This is a place where I have gone numerous times to hunt, hike or just enjoy viewing the beautiful scenery and wildlife. What I found this particular day was, first, four oversized haulers that nearly ran me from the road (but they did wave). Next was smoke and noise pouring from the hillside on my right. Then, a one mile trench dug through parking and access to hunting and hiking. Leaves and branches ripped from trees and all over the road. It all took my breath away.
Now I’m wondering, with hunting starting next month, who has the right of way? How many feet must hunters be from these rigs? Do they have their habitat stamps?
As a resident of Silt, Ms. Fish, you should be utilizing the curbside recycling program that Silt provides, not hauling materials to bins. Silt also provides bins during hours of operation at their town maintenance facility for cardboard and paper, which are dumped every two weeks.
If you live outside the town limits you have the option of taking your commingled materials to Glenwood Springs or Rifle.
Rifle bins are dumped once a week and are often at full capacity long before they are picked up. They often contain items that are not permitted inside of them that take up a significant amount of room. Rifle’s bins are provided as a recycling option to its residents. The city of Rifle does not stipulate who can dump materials in their bins, and I imagine that people who are not city residents are utilizing the bins and that is why they are overflowing.
In this economy municipalities cannot afford extra trips to the recycle center so bins can be dumped more frequently. Instead of limiting dumping to people in Rifle, the city is in the process of obtaining larger bins to accommodate the bulk of materials coming in.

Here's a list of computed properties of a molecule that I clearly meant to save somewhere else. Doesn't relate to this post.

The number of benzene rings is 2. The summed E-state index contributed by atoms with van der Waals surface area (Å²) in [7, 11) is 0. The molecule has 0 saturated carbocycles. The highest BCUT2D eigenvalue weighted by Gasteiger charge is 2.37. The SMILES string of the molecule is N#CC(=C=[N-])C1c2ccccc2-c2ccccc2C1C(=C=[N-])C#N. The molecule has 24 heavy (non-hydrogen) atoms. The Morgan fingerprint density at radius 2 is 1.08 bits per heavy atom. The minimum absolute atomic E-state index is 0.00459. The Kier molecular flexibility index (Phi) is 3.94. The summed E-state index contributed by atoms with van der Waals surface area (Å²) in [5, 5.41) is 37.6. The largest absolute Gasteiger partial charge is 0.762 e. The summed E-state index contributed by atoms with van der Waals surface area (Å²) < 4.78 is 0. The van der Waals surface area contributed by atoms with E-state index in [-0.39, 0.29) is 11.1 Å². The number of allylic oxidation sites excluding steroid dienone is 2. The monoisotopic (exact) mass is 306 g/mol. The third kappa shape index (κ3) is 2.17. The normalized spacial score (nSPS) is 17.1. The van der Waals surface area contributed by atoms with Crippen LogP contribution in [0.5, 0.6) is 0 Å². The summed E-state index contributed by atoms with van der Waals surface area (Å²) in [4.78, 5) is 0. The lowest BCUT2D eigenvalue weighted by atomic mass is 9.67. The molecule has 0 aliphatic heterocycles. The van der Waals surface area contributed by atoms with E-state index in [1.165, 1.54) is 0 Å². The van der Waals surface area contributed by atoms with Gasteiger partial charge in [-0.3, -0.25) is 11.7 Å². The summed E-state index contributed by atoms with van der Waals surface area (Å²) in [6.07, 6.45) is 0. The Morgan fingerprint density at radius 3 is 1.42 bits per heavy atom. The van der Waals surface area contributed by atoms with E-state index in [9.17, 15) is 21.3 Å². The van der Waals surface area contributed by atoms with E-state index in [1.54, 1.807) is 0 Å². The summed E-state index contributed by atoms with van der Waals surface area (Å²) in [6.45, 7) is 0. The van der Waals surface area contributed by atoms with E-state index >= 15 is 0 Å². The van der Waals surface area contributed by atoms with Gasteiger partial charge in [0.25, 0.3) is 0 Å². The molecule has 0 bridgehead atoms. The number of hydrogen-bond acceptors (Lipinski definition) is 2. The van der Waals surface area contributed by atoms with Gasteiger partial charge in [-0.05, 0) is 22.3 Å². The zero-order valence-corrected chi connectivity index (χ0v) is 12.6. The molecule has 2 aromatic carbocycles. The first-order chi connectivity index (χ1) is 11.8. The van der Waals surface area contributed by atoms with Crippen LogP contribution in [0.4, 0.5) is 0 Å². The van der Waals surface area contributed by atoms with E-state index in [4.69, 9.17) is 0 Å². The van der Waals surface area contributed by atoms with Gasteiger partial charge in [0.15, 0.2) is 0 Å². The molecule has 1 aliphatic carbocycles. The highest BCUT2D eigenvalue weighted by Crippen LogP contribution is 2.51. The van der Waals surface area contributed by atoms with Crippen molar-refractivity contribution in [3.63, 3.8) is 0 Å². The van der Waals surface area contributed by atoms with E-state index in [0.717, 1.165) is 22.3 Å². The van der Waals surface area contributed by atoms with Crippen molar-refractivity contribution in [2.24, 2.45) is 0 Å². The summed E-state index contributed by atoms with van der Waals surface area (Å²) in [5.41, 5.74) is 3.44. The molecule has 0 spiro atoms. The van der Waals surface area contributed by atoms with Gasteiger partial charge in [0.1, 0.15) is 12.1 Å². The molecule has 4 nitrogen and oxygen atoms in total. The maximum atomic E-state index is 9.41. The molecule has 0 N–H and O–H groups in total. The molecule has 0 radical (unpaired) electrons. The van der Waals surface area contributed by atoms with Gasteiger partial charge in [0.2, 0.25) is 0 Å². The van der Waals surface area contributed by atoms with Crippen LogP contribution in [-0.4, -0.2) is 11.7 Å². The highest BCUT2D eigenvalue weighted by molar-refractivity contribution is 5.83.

In response to your question, I find personal responsibility is often the answer. I was able to obtain all of Silt’s recycling options in a three minute phone call.
I also encourage you to call Waste Solutions (Silt provider) or Waste Management (Rifle provider) for recycling options.
In hopes of focusing some overdue attention on what I believe is our most serious long-term federal government problem, I am offering two undisputed facts (see http://www.usdebtclock.org) regarding our federal financial condition and posing a simple question to be considered. I hope that some of your more thoughtful readers, with a serious interest in restoring our federal balance sheet to a responsible and sustainable condition, will offer their expectations and preferred solutions to this monumental issue.
Fact 1. The approximate gross amount of accrued federal debt, including the present value of unfunded liabilities, as of August 2009 is:
borrowed funds: $11.7 trillion
unfunded liabilities: $58.8 trillion
total accrued indebtedness: $70.5 trillion
Comment: This is equivalent to approximately $230,000 for each American man, woman and child.
Fact 2. The estimated annual deficit for fiscal 2009, which will increase the accrued federal debt above, is approximately: $1.4 trillion
Comment: This is equivalent to approximately $4,500 for each American man, woman and child.
Question: How do you expect that deficit spending can be stopped and our exiting indebtedness repaid? Are you prepared to repay your share of the existing debt?
Hint: There are really only two choices the government has to prevent deficit spending and repaying the existing indebtedness: (1) reducing expenditures and/or (2) increasing revenues.
I will look forward to learning what the people want!
H. Michael Spence
We need a better plan.
• We have 46 million Americans with no health care insurance.
• We are the only industrialized country in the world without universal health care.
• Yet, we spend $7,900 per American per year on health care. That is twice the amount spent by citizens of other industrialized nations.
We need a plan better than what we have. If we want it, then the Obama plan needs to pass. A call to the office of your congressman, John Salazar, (970) 245-7107 in Grand Junction, will help to make it happen.